When you throw your dog in with all kinds of other dogs (from other packs) the first thing they need to do is establish who’s dominant and who’s submissive. And yes, they’ll tussle to do this, often. If you have two really dominant dogs, they may even fight to the death. Or if another dog gets flushed too quickly, he’ll get defensive. And then you have a dog fight on your hands, with hundreds of dogs and owners yelling and running around screaming…. and none of the dogs are trained… and none of the dogs are on leash… and all of the owners don’t know anything about dog handling (esp. a fight) but think they know everything. Trust me… it’s a bad situation you need to avoid.

Too Much Poop: The Dog Park Is Not
A Healthy Environments For Your Dog

#2) Health: They let anyone into those dog parks. And believe you me, you get the types who will find a dog in an alley and before giving it shots (rabies, parvo, etc..) … they think they’re doing a great thing by bringing the dog to the dog park where he can cough, lick and breathe on your dog.

No Screening Process: The Dog Park Will Let Anybody In,
Even Dogs With Dangerous Temperaments

#3) Temperament: Nobody does a temperament test on these dogs before letting them into the park. Duh! You’re playing with fire.

So you can see, there are a lot of risks. And just because the dog gets into a dominance scuffle, does not mean that he’s a dog fighter. But everyone else there will think so!  But that’s a different issue for another article.

I will use the dog park on rare occasions if I’m at the point in training where I need an extreme amount of distractions, for certain higher-level dogs.  But even then, only for a short period of time and not to just let the dog “hang out” with other dogs and owners.  Usually, it’s just not worth the hassles. My advice: Avoid the dog park.

Teach Your Dog Obedience Commands In This Order

Brandee N writes: “I bought your book about two weeks ago to learn more dog obedience commands. Finally, someone has written a dog training book that makes sense. Good job… I bet it took a lot of time to put all of it together, huh?”

dog obedience commands

The reason I am writing to you is because I am confused about some things that deal with teaching the down/stay and sit/stay. Tell me if this sounds like I have it right:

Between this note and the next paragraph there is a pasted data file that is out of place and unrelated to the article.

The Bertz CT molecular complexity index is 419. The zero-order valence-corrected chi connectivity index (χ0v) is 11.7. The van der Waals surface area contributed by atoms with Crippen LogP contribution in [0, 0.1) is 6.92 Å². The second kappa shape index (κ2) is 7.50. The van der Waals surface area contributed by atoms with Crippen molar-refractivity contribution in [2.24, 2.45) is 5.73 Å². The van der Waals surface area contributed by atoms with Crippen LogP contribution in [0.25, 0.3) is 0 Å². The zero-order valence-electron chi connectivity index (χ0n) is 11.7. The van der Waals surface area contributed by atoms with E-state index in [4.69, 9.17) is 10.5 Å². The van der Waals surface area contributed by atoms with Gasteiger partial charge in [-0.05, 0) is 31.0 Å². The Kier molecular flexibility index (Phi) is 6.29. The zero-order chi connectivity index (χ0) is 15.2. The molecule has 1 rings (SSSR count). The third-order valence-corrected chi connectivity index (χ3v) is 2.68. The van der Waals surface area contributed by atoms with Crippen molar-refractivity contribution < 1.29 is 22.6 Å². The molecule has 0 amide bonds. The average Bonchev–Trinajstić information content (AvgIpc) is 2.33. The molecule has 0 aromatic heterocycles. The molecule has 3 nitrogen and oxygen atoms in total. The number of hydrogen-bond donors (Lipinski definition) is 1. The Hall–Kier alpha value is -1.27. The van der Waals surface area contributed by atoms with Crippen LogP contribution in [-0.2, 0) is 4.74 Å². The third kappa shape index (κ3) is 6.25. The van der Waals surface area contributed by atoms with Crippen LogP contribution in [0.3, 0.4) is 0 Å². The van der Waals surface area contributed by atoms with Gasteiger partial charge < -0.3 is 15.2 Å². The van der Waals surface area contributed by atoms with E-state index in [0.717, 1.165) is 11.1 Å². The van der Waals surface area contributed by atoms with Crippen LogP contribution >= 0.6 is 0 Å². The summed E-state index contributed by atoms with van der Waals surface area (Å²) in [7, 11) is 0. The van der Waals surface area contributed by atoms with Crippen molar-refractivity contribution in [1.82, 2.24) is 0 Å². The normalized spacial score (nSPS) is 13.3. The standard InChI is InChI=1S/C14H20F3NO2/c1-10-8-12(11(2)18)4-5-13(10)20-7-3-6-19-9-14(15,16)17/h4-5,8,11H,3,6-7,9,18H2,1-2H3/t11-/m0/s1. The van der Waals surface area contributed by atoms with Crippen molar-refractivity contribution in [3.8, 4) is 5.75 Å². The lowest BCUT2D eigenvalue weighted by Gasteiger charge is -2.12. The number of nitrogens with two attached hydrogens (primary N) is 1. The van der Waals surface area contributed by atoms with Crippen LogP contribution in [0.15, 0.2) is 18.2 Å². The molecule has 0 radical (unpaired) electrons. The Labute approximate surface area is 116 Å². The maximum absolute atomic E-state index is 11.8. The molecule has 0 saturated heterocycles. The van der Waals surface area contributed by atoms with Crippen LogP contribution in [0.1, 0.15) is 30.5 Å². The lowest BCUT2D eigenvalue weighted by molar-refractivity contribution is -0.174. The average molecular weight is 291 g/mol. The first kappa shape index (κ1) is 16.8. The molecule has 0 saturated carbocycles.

First, teach her (the dog) how to do the command doing repetitions and placing her in the correct position immediately after saying the command. Then, working up to the point you can just stand up straight and have her respond.

Next, work up distance and time then add distractions and practice in different places.

Finally, go to the long line and then the tab to get reliability off-leash.

Teach Dog Obedience Commands By Proofing, First

[Adam:] Actually, you should start proofing for distractions first, then move to greater distances& but only progress to greater distances with the long line. Without the long line, guess what might happen?

[She continues:] This is how I understand the process from what I have read in your book.

Should I move on to the next step once my dog performs the command quickly and correctly for one training session or keep drilling her without adding something new?

Teaching Dog Obedience Commands Takes More Than One Session

[Adam:] It’s going to take much more than one training session. When the dog learns something, it’s situational. So you’re going to have to work the same exercise& at the same point in the program& in several different locations before you’re ready to move onto the next step.

[She continues:] During proofing, is it okay to add distractions during the dogs learning phase after the dog does the command for me a couple of times correctly without being corrected?

[Adam:] You’re confusing two things. Is the dog in the learning phase, or is he in the proofing phase? The two are very distinct. Do not move onto one phase until you’ve mastered the other.

Here is the order: Learning phase– reinforcement phase– proofing phase.

[She continues:] How long does it take the “average” dog to be taught a new command and proofed in it?

[Adam:] This is impossible to answer. It depends upon the trainer, the dog, the exercise, the setting, how frequently the dog is worked, etc& You let the dog tell you when it’s time. This is why reading your dog is so important. It takes as long as it takes.

[She continues:] Do you teach the down/stay and sit/stay in one session or separately?

[Adam:] Separately.

[She continues:] In what order should I teach my dog new commands?

[Adam:] Walk on a loose leash, boundary and perimeter training, sit-stay, down-stay, heel, then come. The order that you teach commands is not written in stone, but I find that doing it this way allows for a very natural flow and learning progression.

[She continues:] Sorry my letter is so long…any instruction you can give me is greatly appreciated…oh, by the way I really like the book. Thank you